Jesus said, “So don’t be anxious about tomorrow, for tomorrow will be anxious about itself...”
— Matthew 6:34a (USC)
God’s will is satisfied in the satiable delight of humankind that delights in life as it is. There are so many very basic and ordinary things that God provides, as if on-tap, and the majority of the world finds its ease in the society within which it lives. No doubt there are large populaces that face incredible need, but just about everyone reading this will have at least some choice over their living circumstances.
Many people have much to worry about in their immediate moment.
This verse isn’t saying don’t worry for things that are worthy of worrying over. Some things that are worthy of worry — the tenuous aspects of grief, for instance — and God bids us our due course, with his Presence!
There are entire seasons where worry is not only necessary; our circumstances give us absolutely no choice. Our hearts are rent asunder and our minds are overwhelmed with pitch dark thoughts.
It’s appropriate during these times to go a little greyer. It’s appropriate to be pushed to the limit so as to melt into the arms of the Lord. It’s even appropriate to be so stressed as to need another person’s support.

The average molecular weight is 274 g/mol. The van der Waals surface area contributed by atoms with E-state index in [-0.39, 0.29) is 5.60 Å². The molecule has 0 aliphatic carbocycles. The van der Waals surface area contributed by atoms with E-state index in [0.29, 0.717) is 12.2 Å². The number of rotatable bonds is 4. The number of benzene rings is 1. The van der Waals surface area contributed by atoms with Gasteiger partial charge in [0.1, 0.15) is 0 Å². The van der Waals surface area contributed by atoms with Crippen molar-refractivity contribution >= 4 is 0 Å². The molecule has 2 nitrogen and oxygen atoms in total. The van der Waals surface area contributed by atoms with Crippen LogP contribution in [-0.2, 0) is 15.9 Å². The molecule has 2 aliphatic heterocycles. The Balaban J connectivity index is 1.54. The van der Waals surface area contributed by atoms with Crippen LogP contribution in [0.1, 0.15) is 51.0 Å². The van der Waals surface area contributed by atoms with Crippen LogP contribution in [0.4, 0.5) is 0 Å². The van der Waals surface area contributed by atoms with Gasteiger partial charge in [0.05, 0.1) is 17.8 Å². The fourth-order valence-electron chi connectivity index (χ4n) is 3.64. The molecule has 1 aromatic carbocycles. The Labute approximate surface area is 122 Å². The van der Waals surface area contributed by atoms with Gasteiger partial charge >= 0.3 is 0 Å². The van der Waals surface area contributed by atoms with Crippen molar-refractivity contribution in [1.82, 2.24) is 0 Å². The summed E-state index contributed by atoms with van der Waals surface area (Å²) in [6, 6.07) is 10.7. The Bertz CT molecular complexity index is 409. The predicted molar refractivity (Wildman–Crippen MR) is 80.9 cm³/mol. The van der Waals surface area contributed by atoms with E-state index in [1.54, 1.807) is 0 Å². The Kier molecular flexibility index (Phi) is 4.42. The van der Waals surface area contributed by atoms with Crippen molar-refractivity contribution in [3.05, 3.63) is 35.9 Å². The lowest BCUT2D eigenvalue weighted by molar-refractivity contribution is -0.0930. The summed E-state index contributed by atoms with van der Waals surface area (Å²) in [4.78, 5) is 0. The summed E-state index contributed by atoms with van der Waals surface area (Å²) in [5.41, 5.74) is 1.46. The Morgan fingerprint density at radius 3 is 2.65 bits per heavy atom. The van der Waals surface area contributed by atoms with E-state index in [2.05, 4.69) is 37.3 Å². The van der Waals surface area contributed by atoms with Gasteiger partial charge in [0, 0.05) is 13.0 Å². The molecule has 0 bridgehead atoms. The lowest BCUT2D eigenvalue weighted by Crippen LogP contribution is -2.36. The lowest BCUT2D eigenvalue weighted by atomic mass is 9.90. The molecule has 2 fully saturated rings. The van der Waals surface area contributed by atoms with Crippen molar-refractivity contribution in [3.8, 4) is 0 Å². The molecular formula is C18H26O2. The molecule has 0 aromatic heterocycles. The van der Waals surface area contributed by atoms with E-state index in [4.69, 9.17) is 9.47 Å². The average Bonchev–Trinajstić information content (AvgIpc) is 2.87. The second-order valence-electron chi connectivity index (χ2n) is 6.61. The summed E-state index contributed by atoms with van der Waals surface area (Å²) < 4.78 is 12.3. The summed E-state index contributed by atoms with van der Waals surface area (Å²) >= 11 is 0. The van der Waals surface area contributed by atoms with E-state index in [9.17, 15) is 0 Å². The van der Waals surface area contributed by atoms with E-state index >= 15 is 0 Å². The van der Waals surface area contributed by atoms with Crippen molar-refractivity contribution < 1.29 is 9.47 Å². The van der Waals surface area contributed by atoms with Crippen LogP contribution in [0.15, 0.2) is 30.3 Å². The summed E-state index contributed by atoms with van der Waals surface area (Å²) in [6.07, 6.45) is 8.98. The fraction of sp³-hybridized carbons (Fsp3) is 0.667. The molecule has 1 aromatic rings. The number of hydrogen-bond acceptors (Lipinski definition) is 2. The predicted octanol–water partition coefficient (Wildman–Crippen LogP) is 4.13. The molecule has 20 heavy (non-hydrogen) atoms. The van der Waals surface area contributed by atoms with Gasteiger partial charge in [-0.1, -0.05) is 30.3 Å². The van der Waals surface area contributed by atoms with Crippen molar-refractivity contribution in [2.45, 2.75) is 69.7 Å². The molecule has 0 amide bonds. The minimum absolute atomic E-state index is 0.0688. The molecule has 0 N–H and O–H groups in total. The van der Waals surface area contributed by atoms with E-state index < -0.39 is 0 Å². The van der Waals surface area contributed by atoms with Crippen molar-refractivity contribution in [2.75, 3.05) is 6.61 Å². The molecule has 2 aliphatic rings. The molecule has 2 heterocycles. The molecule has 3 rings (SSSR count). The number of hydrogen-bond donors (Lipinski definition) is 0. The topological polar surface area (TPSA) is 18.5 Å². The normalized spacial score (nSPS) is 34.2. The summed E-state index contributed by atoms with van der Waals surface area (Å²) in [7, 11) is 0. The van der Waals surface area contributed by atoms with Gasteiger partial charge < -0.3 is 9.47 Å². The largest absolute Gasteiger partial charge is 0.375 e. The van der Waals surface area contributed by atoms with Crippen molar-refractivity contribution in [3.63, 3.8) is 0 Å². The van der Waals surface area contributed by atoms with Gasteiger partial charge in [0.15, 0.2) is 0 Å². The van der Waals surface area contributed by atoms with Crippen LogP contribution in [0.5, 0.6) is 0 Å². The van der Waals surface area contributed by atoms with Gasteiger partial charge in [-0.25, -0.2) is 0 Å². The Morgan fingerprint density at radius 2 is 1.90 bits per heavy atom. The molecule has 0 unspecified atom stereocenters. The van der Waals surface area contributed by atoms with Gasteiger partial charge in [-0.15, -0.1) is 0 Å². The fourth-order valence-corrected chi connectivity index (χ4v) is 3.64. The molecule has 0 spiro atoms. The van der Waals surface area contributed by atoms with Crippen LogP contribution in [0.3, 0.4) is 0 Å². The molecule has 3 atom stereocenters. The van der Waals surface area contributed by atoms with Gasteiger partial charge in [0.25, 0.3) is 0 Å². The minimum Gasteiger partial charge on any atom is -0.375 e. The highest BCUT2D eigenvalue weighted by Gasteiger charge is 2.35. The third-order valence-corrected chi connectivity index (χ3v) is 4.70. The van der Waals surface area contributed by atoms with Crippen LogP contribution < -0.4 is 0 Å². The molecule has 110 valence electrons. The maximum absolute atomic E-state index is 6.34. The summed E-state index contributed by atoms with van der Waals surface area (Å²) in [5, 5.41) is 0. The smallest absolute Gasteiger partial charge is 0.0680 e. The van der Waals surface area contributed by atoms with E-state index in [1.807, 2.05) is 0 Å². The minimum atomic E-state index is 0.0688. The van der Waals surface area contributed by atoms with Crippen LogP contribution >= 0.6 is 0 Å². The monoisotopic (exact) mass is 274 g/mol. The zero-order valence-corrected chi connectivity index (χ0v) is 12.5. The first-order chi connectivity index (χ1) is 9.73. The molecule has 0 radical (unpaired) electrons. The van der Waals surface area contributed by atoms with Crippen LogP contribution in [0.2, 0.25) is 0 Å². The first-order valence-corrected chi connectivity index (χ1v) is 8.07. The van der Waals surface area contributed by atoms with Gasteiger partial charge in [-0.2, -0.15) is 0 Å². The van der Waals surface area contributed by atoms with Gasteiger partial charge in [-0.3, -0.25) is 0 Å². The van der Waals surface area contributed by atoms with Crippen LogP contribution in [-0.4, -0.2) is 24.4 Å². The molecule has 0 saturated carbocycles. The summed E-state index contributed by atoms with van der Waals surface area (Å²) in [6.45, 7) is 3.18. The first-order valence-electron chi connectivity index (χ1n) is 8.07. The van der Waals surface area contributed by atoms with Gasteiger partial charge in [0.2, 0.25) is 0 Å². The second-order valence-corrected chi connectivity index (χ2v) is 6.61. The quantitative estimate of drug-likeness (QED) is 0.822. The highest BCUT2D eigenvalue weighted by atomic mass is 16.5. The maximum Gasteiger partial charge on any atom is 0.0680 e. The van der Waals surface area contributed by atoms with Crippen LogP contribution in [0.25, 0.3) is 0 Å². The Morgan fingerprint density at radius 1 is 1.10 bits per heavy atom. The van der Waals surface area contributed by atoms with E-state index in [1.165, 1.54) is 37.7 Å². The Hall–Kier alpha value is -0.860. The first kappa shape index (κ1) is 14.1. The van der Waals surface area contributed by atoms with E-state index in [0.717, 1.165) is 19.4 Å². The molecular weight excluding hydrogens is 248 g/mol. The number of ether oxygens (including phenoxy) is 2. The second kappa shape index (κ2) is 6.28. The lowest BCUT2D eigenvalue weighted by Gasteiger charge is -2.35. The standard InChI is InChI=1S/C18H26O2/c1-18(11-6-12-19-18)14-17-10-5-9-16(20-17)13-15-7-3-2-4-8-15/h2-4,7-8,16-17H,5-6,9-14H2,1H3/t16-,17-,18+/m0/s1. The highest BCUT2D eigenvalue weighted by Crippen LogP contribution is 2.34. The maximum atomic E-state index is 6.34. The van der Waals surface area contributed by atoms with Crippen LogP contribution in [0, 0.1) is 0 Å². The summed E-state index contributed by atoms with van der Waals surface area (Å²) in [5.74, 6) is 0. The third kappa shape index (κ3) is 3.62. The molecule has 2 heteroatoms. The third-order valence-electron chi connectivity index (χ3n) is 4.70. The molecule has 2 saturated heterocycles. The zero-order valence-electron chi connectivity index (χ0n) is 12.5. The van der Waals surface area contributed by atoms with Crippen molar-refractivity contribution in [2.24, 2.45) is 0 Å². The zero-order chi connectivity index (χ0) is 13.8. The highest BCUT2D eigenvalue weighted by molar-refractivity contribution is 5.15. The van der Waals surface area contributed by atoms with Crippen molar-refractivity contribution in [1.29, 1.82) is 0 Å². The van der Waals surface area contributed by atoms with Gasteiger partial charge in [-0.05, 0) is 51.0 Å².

Anxiousness and anxiety are not wrong, in and of themselves.
Where they become wrong is when they are unnecessary and superfluous. When we worry about the things that don’t concern us, or over needs that will most certainly be met, or when, for a little more faith, everything will work out.
We will be stressed about our families when they’re ailing. We would be poor stewards of our relationships if we didn’t care so much as to worry our prayers to God.
We must always ask ourselves — in being the best servants of God we can be — if our concerns are appropriately weighted and accurately directed. Inappropriately weighted and inaccurately directed concerns are not only a waste of energy, they are harmful to our relationships. The one thing we are not stewarding well is truth.
A wise grasp on truth means our anxious concern is appropriately weighted and accurately directed. Such concern will drive us toward the right level and variety of action.
Jesus doesn’t say, “Don’t worry.” He says, “Be concerned only for the right things.”
QUESTIONS in REVIEW:
1. What usually tops your list of concerns? What proportion of your anxiousness is well weighted and directed?
2. How will you overcome any propensity you have to be anxious? If you cannot overcome it, how will you reduce it?
© 2015 S. J. Wickham.
Note: USC version is Under the Southern Cross, The New Testament in Australian English (2014). This translation was painstakingly developed by Dr. Richard Moore, a NT Greek scholar, over nearly thirty years.